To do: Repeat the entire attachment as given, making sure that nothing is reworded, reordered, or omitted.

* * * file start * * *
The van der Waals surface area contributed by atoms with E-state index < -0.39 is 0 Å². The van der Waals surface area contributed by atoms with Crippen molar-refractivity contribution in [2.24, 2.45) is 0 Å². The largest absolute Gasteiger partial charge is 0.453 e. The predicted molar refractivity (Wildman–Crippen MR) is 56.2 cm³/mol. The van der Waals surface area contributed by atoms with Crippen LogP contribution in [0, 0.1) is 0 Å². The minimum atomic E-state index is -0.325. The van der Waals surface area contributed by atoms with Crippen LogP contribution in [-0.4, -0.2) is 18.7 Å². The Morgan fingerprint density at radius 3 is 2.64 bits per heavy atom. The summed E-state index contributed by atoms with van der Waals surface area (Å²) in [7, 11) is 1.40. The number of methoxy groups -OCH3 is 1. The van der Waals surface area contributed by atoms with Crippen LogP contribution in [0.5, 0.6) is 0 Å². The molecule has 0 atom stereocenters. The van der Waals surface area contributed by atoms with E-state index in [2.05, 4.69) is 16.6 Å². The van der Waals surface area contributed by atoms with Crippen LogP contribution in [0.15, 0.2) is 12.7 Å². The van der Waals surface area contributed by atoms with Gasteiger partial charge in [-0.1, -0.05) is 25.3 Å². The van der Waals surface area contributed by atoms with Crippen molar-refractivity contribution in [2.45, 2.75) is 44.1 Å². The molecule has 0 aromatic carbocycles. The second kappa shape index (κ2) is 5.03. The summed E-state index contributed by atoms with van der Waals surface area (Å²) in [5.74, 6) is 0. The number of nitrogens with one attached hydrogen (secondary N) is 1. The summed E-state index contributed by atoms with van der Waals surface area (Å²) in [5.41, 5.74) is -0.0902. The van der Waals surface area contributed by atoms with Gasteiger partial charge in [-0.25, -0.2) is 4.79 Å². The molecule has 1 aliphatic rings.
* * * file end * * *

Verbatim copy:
The van der Waals surface area contributed by atoms with E-state index < -0.39 is 0 Å². The van der Waals surface area contributed by atoms with Crippen molar-refractivity contribution in [2.24, 2.45) is 0 Å². The largest absolute Gasteiger partial charge is 0.453 e. The predicted molar refractivity (Wildman–Crippen MR) is 56.2 cm³/mol. The van der Waals surface area contributed by atoms with Crippen LogP contribution in [0, 0.1) is 0 Å². The minimum atomic E-state index is -0.325. The van der Waals surface area contributed by atoms with Crippen LogP contribution in [-0.4, -0.2) is 18.7 Å². The Morgan fingerprint density at radius 3 is 2.64 bits per heavy atom. The summed E-state index contributed by atoms with van der Waals surface area (Å²) in [7, 11) is 1.40. The number of methoxy groups -OCH3 is 1. The van der Waals surface area contributed by atoms with Crippen LogP contribution in [0.5, 0.6) is 0 Å². The molecule has 0 atom stereocenters. The van der Waals surface area contributed by atoms with E-state index in [2.05, 4.69) is 16.6 Å². The van der Waals surface area contributed by atoms with Crippen LogP contribution in [0.15, 0.2) is 12.7 Å². The van der Waals surface area contributed by atoms with Gasteiger partial charge in [-0.1, -0.05) is 25.3 Å². The van der Waals surface area contributed by atoms with Crippen molar-refractivity contribution in [2.45, 2.75) is 44.1 Å². The molecule has 0 aromatic carbocycles. The second kappa shape index (κ2) is 5.03. The summed E-state index contributed by atoms with van der Waals surface area (Å²) in [5.74, 6) is 0. The number of nitrogens with one attached hydrogen (secondary N) is 1. The summed E-state index contributed by atoms with van der Waals surface area (Å²) in [5.41, 5.74) is -0.0902. The van der Waals surface area contributed by atoms with Gasteiger partial charge in [-0.25, -0.2) is 4.79 Å². The molecule has 1 aliphatic rings.